Planning for Phased Reopening During the Coronavirus Pandemic

States across the U.S. have already started their phased reopening with an eye on getting back to business as the coronavirus pandemic numbers begin to drop. A successful reopening means that employers must take steps to protect their workers’ health and minimize the odds of another outbreak.

That’s not all business owners need to be concerned with, either. To help avoid discrimination accusations and ensure employees have the tools they need to thrive in this challenging new world employers must reopen armed with information and a solid plan.

Ali Law Group recently hosted an informative webinar with a slideshow, presented by ALG Principal Attorney Sima Ali.

Ali offered action items helping businesses plan and prepare for reopening. Following these five steps may help your business open safely and efficiently.

1.

Plan ahead

Active planning represents the key to a successful reopening. Identify the core business functions to execute a phased reopening, if necessary.

As you re-hire employees, onboard new talent, or call back furloughed workers, you may wish to revise job descriptions and organizational charts based on your new workforce.

Consider setting up employee surveys to discover common concerns. From a lack of available childcare to health fears, employees might face trepidation or hesitation about returning to work. Whatever you can do to alleviate those concerns can help improve employee retention rates and workforce morale.

2.

Establish Safe and Healthy Work Procedures Applicable to Your Workplace

Establish safe work procedures for your specific workplace. Commercial offices, retail outlets, restaurants, and hospitality venues all face diverse challenges. For retail facilities, it will be a matter of engaging customers while promoting the health and safety of consumers and employees, alike. Real estate development and property management firm Cushman & Wakefield established an 8-step retail readiness checklist.

Whatever industry you’re in, you might appoint one person, or a group of people from various departments, to help establish standards for health and safety based on local, state, or federal guidelines. Consult with an HR professional or your labor attorney to establish policies that are in compliance with regulations.

3.

Establish Legal and Ethical Policies for COVID-19 Testing and Employee Health Monitoring

The coronavirus pandemic has ushered in a whole new world where health monitoring may become the norm. It is essential to maintain HIPPA regulations and employee privacy while looking out for the health and welfare of your employees. Medical documentation must remain separate from regular personnel files per ADA (Americans with Disabilities Act) rules.

Understand that, as the employer, you may be responsible to pay for the cost of any COVID-19 or antibody testing. Hourly wage employees should be reimbursed for testing and waiting times if the employer has mandated the tests. Guidelines for taking employee temperatures – and the screening threshold, as well as consequences for not passing the screening – should be made clear.

4.

Establish Social Distancing Policies

Just as employee wellness checks may become standard, office places and other work facilities may need to implement social distancing strategies. Cushman and Wakefield has also provided guidance on maintaining social distancing and the “six-foot rule.”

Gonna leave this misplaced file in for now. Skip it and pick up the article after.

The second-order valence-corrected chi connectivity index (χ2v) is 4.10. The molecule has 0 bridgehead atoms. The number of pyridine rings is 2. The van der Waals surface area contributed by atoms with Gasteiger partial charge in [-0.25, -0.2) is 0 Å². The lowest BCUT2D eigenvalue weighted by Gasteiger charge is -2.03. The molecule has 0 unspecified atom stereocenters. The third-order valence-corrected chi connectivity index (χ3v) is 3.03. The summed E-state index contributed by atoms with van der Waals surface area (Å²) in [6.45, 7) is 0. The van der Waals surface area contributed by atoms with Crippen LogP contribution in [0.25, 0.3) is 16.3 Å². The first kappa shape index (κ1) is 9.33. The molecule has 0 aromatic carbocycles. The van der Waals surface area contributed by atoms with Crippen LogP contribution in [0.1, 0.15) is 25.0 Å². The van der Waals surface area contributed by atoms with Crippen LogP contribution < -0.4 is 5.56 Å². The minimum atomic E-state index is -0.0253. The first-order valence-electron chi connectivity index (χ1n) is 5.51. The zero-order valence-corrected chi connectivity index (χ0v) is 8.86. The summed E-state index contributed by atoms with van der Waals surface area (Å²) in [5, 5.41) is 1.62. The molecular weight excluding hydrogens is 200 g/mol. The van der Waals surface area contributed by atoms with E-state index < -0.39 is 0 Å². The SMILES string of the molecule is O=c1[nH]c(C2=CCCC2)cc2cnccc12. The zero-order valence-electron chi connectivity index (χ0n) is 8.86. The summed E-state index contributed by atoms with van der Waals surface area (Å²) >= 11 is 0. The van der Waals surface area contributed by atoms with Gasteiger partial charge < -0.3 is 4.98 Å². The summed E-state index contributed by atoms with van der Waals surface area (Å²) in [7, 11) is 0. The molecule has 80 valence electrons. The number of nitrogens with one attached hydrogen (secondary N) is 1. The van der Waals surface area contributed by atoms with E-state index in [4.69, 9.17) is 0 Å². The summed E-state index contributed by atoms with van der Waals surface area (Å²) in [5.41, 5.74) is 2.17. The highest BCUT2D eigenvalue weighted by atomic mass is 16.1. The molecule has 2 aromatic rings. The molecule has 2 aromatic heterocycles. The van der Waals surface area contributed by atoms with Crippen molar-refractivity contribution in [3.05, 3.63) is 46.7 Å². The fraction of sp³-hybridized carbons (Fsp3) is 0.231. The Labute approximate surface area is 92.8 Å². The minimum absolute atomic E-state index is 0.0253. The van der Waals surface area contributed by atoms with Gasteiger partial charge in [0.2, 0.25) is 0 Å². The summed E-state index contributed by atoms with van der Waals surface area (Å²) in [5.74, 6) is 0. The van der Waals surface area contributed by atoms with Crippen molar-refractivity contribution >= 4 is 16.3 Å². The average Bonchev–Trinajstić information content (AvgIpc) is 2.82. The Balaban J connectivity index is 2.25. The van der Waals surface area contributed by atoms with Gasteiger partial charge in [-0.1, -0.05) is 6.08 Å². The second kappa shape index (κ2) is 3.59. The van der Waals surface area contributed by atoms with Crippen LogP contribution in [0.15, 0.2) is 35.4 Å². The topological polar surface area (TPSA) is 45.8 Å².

Safety measures may include moving desks to ensure social distancing, the use of partitions between desks or between employees and customers, and even steps as simple as making hand sanitizer available to workers, visitors, and customers.

To avoid expensive renovations to a workplace, employers may consider flexible work hours or staggered shifts.

Permitting employees to continue working remotely can help reduce office space required for adequate social distancing. Consider establishing break and mealtime schedules to avoid large gatherings. Use in-office video conferencing and messaging programs like Slack in lieu of sit-down meetings around a conference room table.

5.

Revise Your Employee Handbook to Outline Procedures

Once you’ve established new policies, take time to revise your handbook to outline these policies. Since policies and regulations surrounding COVID-19 may change frequently as situations change, you may consider an addendum to the handbook that can be modified as the need arises.

Polices to consider may include:

  • Requiring employee temperature checks
  • Providing accommodations for vulnerable employees even if they don’t otherwise meet ADA requirements
  • Paid Time Off requests and claims

As you review and revise your employee handbook, pay close attention to employee leave requests and tracking procedures. Employees who request time off under the Families First Coronavirus Relief Act should understand the circumstances under which they can qualify. Employers may qualify for refundable tax credits for employees who take paid time off under the FFCRA.

Employers and HR managers should be cognizant of treating employees equitably as they navigate a new world of legislation, requirements, and employee requests that may or may not fall under reasonable ADA accommodations.

How you, as an employer, handle these requests should be considered on a case-by-case basis to ensure equity and fairness for all employees and to maintain a positive working environment.

This article does not constitute legal advice. Contact Ali Law Group with specific questions about your organization or situation as we all continue to work together reopening America.

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